Merger Creates Global Leader in Low-dose Carbon Monoxide Therapy for PF

Merger Creates Global Leader in Low-dose Carbon Monoxide Therapy for PF

Proterris and Alfama recently announced a merger of the two companies which will effectively create the world’s leader in the field of carbon monoxide (CO) therapies for acute and chronic diseases, such as pulmonary fibrosis.

“The merger of Alfama with Proterris represents a very synergistic and strategic fit between two companies with common goals, and substantially enhances corporate value for both sets of shareholders,” Nuno Arantes-Oliveira, CEO of Alfama, said in a press release. “We are very glad to make Alfama part of Proterris’ exceptional IP [intellectual property] portfolio, an important step in our evolution towards bringing low-dose CO therapies to patients.”

Research studies show carbon monoxide has the potential to modulate inflammatory processes, to protect cells from damage caused by oxygen reactive elements, and to have anti-proliferative activity. Because of these features, carbon monoxide can be a qualified agent to protect tissues from damage in many acute and chronic medical conditions.

Although the underlying mechanism is not fully understood, CO therapy has been shown to protect lung tissues from damage and reduce fibrosis in animal models. It is believed this protective mechanism is in part due to inhibiting the fibroblasts’ capacity to produce collagen and fibronectin, key elements in the fibrotic process. CO therapy has also been tested in a Phase 2 clinical trial (NCT01214187, U01HL105371) to treat idiopathic pulmonary fibrosis (IPF).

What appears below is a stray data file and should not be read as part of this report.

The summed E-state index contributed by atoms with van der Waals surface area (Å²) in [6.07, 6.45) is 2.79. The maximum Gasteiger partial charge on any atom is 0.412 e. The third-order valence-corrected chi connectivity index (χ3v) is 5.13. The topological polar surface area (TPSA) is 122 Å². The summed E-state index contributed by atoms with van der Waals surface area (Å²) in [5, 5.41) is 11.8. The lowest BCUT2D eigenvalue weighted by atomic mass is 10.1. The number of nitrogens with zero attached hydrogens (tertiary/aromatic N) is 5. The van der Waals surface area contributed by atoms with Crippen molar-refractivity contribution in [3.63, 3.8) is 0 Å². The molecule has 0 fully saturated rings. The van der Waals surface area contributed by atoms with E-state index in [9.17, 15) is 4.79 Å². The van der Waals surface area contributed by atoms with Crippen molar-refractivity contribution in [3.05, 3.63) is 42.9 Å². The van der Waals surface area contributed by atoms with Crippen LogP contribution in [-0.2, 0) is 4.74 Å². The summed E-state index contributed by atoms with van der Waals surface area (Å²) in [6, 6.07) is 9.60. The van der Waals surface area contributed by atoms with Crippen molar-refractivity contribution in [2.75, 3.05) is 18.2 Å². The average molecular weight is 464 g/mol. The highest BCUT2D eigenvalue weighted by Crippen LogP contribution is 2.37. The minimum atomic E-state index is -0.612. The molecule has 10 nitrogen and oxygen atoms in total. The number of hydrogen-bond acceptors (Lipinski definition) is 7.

Focused on the therapeutic applications of low-dose CO, Proterris has acquired Alfama’s Carbon Monoxide-Releasing Molecules (CORMs). These molecules can expand the application of carbon monoxide not only to the inhaled form but also to orally or injectable formulations, addressing conditions where inhaled CO may not be suitable.

With promising results in animal models, CORMs offers a potentially safe therapeutic window for CO targeted therapy.

“Alfama has discovered and developed unique families of CORMs which have demonstrated very potent anti-fibrotic, anti-inflammatory and cytoprotective effects with very low toxicity potential,” said Jeffrey D. Wager, chairman and CEO of Proterris. “Alfama’s CORM assets represent excellent candidates for drug development for those indications which are less amenable to therapy with CO gas.”

Proterris will also implement a collaboration with Prof. Carlos Romão of the Institute of Chemical and Biological Technology (ITQB) of the New University of Lisbon (NOVA), Portugal, one of the scientific pioneers and inventors of Alfama’s CORM assets. This collaboration will allow further optimization of CORM candidates for several clinical indications.

“In addition, by establishing Proterris (Portugal) Lda., we are now well-positioned to pursue a variety of European partnering and fundraising activities in both the private and public sectors,” Wager said.

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